The GOP lost one Senate seat in the November election instead of picking up any seats, because John Fetterman beat Republican Dr. Oz in Pennsylvania, flipping the seat held by Republican Pat Toomey. The Democrats now hold a 51 to 49 advantage. However, Arizona Democratic Senator Krysten Sinema recently announced she registered as an Independent, but will still caucus with the Democrats just like Independents Bernie Sanders and August King.
West Virginia Democrat Joe Manchin, who is up for reelection in 2024 in the reddest state in the country, West Virginia, recently said he is remaining a Democrat for the time being.
Republicans could shake up the Senate if they aggressively recruit Sinema to caucus with the GOP, while encouraging Manchin to switch parties or become an Independent and caucus with them. This may be a long shot but it would be worth trying to control the Senate even after the GOP had one of the worst midterm elections in modern history given the issues that favored a “Red tsunami.”
What would it take to have both Sinema and Manchin join the GOP caucus? I would think both senators could be enticed to cross the aisle if they were given their choices to head one of the Senate committees that would help their respective states. They could choose from the following list. I would think Sinema would be interested in Homeland Security, because she represents a border state and Manchin would love to head the Energy and Natural Resources because his state is an energy producer.
We will soon know if the GOP Senate leadership has any smarts. The GOP is not called the Stupid Party for nothing.
The Consumer Price Index appears to be moderating from its first half of the year torrid pace. Whether the rate of price increases is just taking a breather before another upward move remains to be seen. But given the “stickiness” of prices—especially services, we could see much higher price inflation than the Federal Reserve’s 2% target for several years.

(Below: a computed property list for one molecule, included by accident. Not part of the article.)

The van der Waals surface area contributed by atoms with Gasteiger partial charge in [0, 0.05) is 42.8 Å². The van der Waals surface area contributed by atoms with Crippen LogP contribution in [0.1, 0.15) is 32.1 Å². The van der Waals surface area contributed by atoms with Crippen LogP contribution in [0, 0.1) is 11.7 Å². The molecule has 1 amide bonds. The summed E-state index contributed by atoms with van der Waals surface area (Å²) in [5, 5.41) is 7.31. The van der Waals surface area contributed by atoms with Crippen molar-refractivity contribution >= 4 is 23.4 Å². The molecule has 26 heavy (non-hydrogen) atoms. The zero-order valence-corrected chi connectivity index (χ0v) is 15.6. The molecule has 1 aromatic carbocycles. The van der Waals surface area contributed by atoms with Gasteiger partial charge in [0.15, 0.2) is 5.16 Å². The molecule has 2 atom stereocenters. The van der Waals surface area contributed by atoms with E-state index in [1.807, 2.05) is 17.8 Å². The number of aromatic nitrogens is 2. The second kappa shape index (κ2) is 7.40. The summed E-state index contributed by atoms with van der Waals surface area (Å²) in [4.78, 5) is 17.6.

The last inflation cycle lasted from the mid 1960s to the early 1980s. The gray bars indicates when the economy was in recession, which is correlated with price deceleration.
Last year I forecast a recession would begin in the second half of 2023. That forecast seems to be on target, given that the yield curve that I follow is signaling a recession in 2023. The 10 year Treasury rate minus the 3 month T-bill rate is screaming recession next year.
In the meantime, the Fed raised the fed funds rate another half point on Wednesday, in line with expectations. Still, the fed funds rate is below the inflation rate, indicating that borrowing money is not “painful” for both consumers and businesses. In previous recessions, the fed funds rate rose above the inflation rate, which may sill happen next year. Stay tuned.
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